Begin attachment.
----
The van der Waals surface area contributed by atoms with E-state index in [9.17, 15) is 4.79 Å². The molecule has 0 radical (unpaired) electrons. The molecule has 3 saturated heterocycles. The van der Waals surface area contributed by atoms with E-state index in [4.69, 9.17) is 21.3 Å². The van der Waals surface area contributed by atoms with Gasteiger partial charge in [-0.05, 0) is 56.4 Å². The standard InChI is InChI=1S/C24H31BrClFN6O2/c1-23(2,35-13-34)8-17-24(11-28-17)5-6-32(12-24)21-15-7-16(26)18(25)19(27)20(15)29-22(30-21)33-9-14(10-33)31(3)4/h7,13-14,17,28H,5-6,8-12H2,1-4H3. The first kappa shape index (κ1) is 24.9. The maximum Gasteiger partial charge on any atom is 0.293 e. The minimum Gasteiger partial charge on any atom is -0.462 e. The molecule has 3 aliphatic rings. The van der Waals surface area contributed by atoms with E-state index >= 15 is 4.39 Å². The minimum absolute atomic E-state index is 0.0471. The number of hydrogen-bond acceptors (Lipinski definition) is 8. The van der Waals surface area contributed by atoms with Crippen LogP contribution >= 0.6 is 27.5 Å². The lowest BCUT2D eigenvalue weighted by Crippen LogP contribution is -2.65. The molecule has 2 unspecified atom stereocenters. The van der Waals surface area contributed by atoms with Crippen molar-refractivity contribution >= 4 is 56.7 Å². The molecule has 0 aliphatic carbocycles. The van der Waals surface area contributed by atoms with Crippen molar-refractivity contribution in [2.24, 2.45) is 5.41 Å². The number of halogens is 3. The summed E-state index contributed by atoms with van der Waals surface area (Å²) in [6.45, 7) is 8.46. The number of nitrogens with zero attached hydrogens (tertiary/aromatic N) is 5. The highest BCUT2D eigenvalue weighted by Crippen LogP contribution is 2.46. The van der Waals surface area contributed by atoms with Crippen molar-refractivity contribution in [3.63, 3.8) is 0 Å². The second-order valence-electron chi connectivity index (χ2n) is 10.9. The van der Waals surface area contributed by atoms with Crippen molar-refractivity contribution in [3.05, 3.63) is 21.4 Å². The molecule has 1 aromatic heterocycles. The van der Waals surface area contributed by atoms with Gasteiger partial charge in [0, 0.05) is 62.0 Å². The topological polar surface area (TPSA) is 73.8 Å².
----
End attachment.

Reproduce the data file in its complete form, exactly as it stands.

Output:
The van der Waals surface area contributed by atoms with E-state index in [9.17, 15) is 4.79 Å². The molecule has 0 radical (unpaired) electrons. The molecule has 3 saturated heterocycles. The van der Waals surface area contributed by atoms with E-state index in [4.69, 9.17) is 21.3 Å². The van der Waals surface area contributed by atoms with Gasteiger partial charge in [-0.05, 0) is 56.4 Å². The standard InChI is InChI=1S/C24H31BrClFN6O2/c1-23(2,35-13-34)8-17-24(11-28-17)5-6-32(12-24)21-15-7-16(26)18(25)19(27)20(15)29-22(30-21)33-9-14(10-33)31(3)4/h7,13-14,17,28H,5-6,8-12H2,1-4H3. The first kappa shape index (κ1) is 24.9. The maximum Gasteiger partial charge on any atom is 0.293 e. The minimum Gasteiger partial charge on any atom is -0.462 e. The molecule has 3 aliphatic rings. The van der Waals surface area contributed by atoms with E-state index >= 15 is 4.39 Å². The minimum absolute atomic E-state index is 0.0471. The number of hydrogen-bond acceptors (Lipinski definition) is 8. The van der Waals surface area contributed by atoms with Crippen LogP contribution >= 0.6 is 27.5 Å². The lowest BCUT2D eigenvalue weighted by Crippen LogP contribution is -2.65. The molecule has 2 unspecified atom stereocenters. The van der Waals surface area contributed by atoms with Crippen molar-refractivity contribution >= 4 is 56.7 Å². The molecule has 0 aliphatic carbocycles. The van der Waals surface area contributed by atoms with Crippen molar-refractivity contribution in [2.24, 2.45) is 5.41 Å². The number of halogens is 3. The summed E-state index contributed by atoms with van der Waals surface area (Å²) in [6.45, 7) is 8.46. The number of nitrogens with zero attached hydrogens (tertiary/aromatic N) is 5. The highest BCUT2D eigenvalue weighted by Crippen LogP contribution is 2.46. The van der Waals surface area contributed by atoms with Crippen molar-refractivity contribution in [3.63, 3.8) is 0 Å². The second-order valence-electron chi connectivity index (χ2n) is 10.9. The van der Waals surface area contributed by atoms with Crippen molar-refractivity contribution in [3.05, 3.63) is 21.4 Å². The molecule has 1 aromatic heterocycles. The van der Waals surface area contributed by atoms with Gasteiger partial charge in [0, 0.05) is 62.0 Å². The topological polar surface area (TPSA) is 73.8 Å².